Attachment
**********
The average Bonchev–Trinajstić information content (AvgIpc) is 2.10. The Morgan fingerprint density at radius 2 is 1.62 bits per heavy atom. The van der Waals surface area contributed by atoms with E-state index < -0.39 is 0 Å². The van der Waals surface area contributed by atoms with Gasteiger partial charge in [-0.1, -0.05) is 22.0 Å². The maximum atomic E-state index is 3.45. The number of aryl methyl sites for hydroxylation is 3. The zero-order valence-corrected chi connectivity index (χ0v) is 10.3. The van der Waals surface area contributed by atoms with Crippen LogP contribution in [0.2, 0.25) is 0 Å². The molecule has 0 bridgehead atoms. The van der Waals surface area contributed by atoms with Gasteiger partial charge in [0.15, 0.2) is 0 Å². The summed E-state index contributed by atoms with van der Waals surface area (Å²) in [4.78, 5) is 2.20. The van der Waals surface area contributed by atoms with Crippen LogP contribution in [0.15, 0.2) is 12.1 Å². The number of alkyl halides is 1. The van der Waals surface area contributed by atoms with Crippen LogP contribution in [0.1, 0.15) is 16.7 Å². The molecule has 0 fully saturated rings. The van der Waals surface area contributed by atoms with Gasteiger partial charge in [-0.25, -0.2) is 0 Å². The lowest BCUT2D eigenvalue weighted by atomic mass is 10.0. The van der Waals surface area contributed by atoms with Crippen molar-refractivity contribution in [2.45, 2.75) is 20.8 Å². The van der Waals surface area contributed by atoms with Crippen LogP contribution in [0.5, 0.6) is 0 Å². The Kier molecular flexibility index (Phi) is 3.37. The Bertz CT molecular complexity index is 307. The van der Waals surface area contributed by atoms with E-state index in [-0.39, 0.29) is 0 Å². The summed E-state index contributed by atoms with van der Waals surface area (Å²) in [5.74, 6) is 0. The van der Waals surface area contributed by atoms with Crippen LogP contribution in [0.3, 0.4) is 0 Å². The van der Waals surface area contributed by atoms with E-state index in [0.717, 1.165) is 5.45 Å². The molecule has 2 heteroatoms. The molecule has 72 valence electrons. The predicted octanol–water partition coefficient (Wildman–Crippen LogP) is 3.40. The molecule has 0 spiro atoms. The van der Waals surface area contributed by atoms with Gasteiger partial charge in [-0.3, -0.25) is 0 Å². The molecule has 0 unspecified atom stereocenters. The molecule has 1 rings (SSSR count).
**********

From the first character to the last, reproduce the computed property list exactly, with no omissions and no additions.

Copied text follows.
The average Bonchev–Trinajstić information content (AvgIpc) is 2.10. The Morgan fingerprint density at radius 2 is 1.62 bits per heavy atom. The van der Waals surface area contributed by atoms with E-state index < -0.39 is 0 Å². The van der Waals surface area contributed by atoms with Gasteiger partial charge in [-0.1, -0.05) is 22.0 Å². The maximum atomic E-state index is 3.45. The number of aryl methyl sites for hydroxylation is 3. The zero-order valence-corrected chi connectivity index (χ0v) is 10.3. The van der Waals surface area contributed by atoms with Crippen LogP contribution in [0.2, 0.25) is 0 Å². The molecule has 0 bridgehead atoms. The van der Waals surface area contributed by atoms with Gasteiger partial charge in [0.15, 0.2) is 0 Å². The summed E-state index contributed by atoms with van der Waals surface area (Å²) in [4.78, 5) is 2.20. The van der Waals surface area contributed by atoms with Crippen LogP contribution in [0.15, 0.2) is 12.1 Å². The number of alkyl halides is 1. The van der Waals surface area contributed by atoms with Crippen LogP contribution in [0.1, 0.15) is 16.7 Å². The molecule has 0 fully saturated rings. The van der Waals surface area contributed by atoms with Gasteiger partial charge in [-0.25, -0.2) is 0 Å². The lowest BCUT2D eigenvalue weighted by atomic mass is 10.0. The van der Waals surface area contributed by atoms with Crippen molar-refractivity contribution in [2.45, 2.75) is 20.8 Å². The van der Waals surface area contributed by atoms with Crippen LogP contribution in [0.5, 0.6) is 0 Å². The Kier molecular flexibility index (Phi) is 3.37. The Bertz CT molecular complexity index is 307. The van der Waals surface area contributed by atoms with E-state index in [-0.39, 0.29) is 0 Å². The summed E-state index contributed by atoms with van der Waals surface area (Å²) in [5.74, 6) is 0. The van der Waals surface area contributed by atoms with Crippen LogP contribution in [0.3, 0.4) is 0 Å². The van der Waals surface area contributed by atoms with E-state index in [0.717, 1.165) is 5.45 Å². The molecule has 2 heteroatoms. The molecule has 72 valence electrons. The predicted octanol–water partition coefficient (Wildman–Crippen LogP) is 3.40. The molecule has 0 spiro atoms. The van der Waals surface area contributed by atoms with Gasteiger partial charge in [-0.3, -0.25) is 0 Å². The molecule has 0 unspecified atom stereocenters. The molecule has 1 rings (SSSR count).